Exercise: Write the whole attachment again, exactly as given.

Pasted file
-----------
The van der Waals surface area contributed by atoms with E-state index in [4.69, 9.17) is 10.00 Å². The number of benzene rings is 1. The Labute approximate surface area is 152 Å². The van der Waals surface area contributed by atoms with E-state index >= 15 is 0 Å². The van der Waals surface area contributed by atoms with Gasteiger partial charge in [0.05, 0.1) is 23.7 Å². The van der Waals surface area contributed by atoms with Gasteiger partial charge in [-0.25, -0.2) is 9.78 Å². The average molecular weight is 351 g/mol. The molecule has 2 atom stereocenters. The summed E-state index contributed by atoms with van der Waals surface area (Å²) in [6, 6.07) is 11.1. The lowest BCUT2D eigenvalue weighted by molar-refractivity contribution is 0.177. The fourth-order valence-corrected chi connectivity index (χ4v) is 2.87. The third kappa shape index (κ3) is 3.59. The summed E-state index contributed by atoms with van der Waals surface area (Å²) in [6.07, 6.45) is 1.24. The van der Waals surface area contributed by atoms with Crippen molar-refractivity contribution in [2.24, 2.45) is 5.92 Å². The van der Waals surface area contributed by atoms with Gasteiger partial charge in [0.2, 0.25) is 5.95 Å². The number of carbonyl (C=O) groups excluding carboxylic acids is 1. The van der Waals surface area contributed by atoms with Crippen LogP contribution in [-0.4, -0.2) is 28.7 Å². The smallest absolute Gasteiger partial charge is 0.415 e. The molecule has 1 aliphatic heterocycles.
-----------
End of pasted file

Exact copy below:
The van der Waals surface area contributed by atoms with E-state index in [4.69, 9.17) is 10.00 Å². The number of benzene rings is 1. The Labute approximate surface area is 152 Å². The van der Waals surface area contributed by atoms with E-state index >= 15 is 0 Å². The van der Waals surface area contributed by atoms with Gasteiger partial charge in [0.05, 0.1) is 23.7 Å². The van der Waals surface area contributed by atoms with Gasteiger partial charge in [-0.25, -0.2) is 9.78 Å². The average molecular weight is 351 g/mol. The molecule has 2 atom stereocenters. The summed E-state index contributed by atoms with van der Waals surface area (Å²) in [6, 6.07) is 11.1. The lowest BCUT2D eigenvalue weighted by molar-refractivity contribution is 0.177. The fourth-order valence-corrected chi connectivity index (χ4v) is 2.87. The third kappa shape index (κ3) is 3.59. The summed E-state index contributed by atoms with van der Waals surface area (Å²) in [6.07, 6.45) is 1.24. The van der Waals surface area contributed by atoms with Crippen molar-refractivity contribution in [2.24, 2.45) is 5.92 Å². The van der Waals surface area contributed by atoms with Gasteiger partial charge in [0.2, 0.25) is 5.95 Å². The number of carbonyl (C=O) groups excluding carboxylic acids is 1. The van der Waals surface area contributed by atoms with Crippen LogP contribution in [-0.4, -0.2) is 28.7 Å². The smallest absolute Gasteiger partial charge is 0.415 e. The molecule has 1 aliphatic heterocycles.